29 In consequence of these things, I often felt condemned for my weakness and imperfections; when, on the evening of the above-mentioned twenty-first of September, after I had retired to my bed for the night, I betook myself to aprayer and supplication to Almighty God for forgiveness of all my sins and follies, and also for a manifestation to me, that I might know of my state and standing before him; for I had full bconfidence in obtaining a divine manifestation, as I previously had one.
30 While I was thus in the act of calling upon God, I discovered a alight appearing in my room, which continued to increase until the room was lighter than at noonday, when immediately a bpersonage appeared at my bedside, standing in the air, for his feet did not touch the floor.
31 He had on a loose robe of most exquisite awhiteness. It was a whiteness beyond anything earthly I had ever seen; nor do I believe that any earthly thing could be made to appear so exceedingly white and brilliant. His hands were naked, and his arms also, a little above the wrist; so, also, were his feet naked, as were his legs, a little above the ankles. His head and neck were also bare. I could discover that he had no other clothing on but this robe, as it was open, so that I could see into his bosom.
32 Not only was his robe exceedingly white, but his whole person was aglorious beyond description, and his countenance truly like blightning. The room was exceedingly light, but not so very bright as immediately around his person. When I first looked upon him, I was cafraid; but the dfear soon left me.
33 He called me by aname, and said unto me that he was a bmessenger sent from the presence of God to me, and that his name was Moroni; that God had a work for me to do; and that my name should be had for cgood and evil among all nations, kindreds, and tongues, or that it should be both good and evil spoken of among all people.
34 He said there was a abook deposited, written upon gold plates, giving an account of the former inhabitants of this continent, and the source from whence they sprang. He also said that the bfulness of the everlasting Gospel was contained in it, as delivered by the Savior to the ancient inhabitants;
35 Also, that there were two stones in silver bows—and these stones, fastened to a abreastplate, constituted what is called the bUrim and Thummim—deposited with the plates; and the possession and use of these stones were what constituted c“seers” in ancient or former times; and that God had prepared them for the purpose of translating the book.
36 After telling me these things, he commenced quoting the prophecies of the Old Testament. He first quoted part of the athird chapter of Malachi; and he quoted also the fourth or last chapter of the same prophecy, though with a little variation from the way it reads in our Bibles. Instead of quoting the first verse as it reads in our books, he quoted it thus:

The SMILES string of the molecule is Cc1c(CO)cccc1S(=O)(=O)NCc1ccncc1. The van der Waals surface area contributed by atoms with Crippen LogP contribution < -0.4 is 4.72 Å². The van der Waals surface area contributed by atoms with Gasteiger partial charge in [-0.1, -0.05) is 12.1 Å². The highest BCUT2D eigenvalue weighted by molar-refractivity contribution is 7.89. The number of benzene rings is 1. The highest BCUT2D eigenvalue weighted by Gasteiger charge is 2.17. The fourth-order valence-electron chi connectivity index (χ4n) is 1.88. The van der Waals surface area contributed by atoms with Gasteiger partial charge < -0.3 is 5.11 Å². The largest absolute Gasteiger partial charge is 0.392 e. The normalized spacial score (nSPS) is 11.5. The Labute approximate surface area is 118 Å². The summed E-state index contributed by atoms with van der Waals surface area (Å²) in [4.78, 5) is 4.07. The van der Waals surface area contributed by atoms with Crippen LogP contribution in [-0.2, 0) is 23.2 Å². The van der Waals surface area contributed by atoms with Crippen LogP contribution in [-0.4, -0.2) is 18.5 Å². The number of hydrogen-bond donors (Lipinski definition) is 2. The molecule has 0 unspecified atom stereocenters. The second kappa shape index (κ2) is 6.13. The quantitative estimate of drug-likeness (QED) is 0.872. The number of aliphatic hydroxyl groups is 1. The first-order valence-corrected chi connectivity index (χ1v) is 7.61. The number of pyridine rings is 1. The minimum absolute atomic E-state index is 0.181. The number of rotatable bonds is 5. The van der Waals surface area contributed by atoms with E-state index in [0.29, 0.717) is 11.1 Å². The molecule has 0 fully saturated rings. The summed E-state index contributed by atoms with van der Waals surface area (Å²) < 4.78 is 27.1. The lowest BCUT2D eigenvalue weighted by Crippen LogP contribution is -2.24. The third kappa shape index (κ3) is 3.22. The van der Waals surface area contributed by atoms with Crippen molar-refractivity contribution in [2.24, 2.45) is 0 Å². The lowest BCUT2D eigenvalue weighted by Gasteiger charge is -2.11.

37 For behold, the aday cometh that shall bburn as an oven, and all the proud, yea, and all that do wickedly shall burn as cstubble; for they that come shall burn them, saith the Lord of Hosts, that it shall leave them neither root nor branch.
39 He also quoted the next verse differently: And he shall plant in the hearts of the achildren the bpromises made to the fathers, and the hearts of the children shall turn to their fathers. If it were not so, the whole earth would be utterly wasted at his coming.
40 In addition to these, he quoted the aeleventh chapter of Isaiah, saying that it was about to be fulfilled. He quoted also the third chapter of Acts, twenty-second and twenty-third verses, precisely as they stand in our New Testament. He said that that bprophet was Christ; but the day had not yet come when “they who would not hear his voice should be ccut off from among the people,” but soon would come.
41 He also quoted the asecond chapter of Joel, from the twenty-eighth verse to the last. He also said that this was not yet fulfilled, but was soon to be. And he further stated that the fulness of the bGentiles was soon to come in. He quoted many other passages of scripture, and offered many explanations which ccannot be mentioned here.
42 Again, he told me, that when I got those plates of which he had spoken—for the time that they should be obtained was not yet fulfilled—I should not show them to any person; neither the breastplate with the Urim and Thummim; only to those to whom I should be commanded to show them; if I did I should be adestroyed. While he was conversing with me about the plates, the vision was opened to my bmind that I could see the place where the plates were deposited, and that so clearly and distinctly that I knew the place again when I visited it.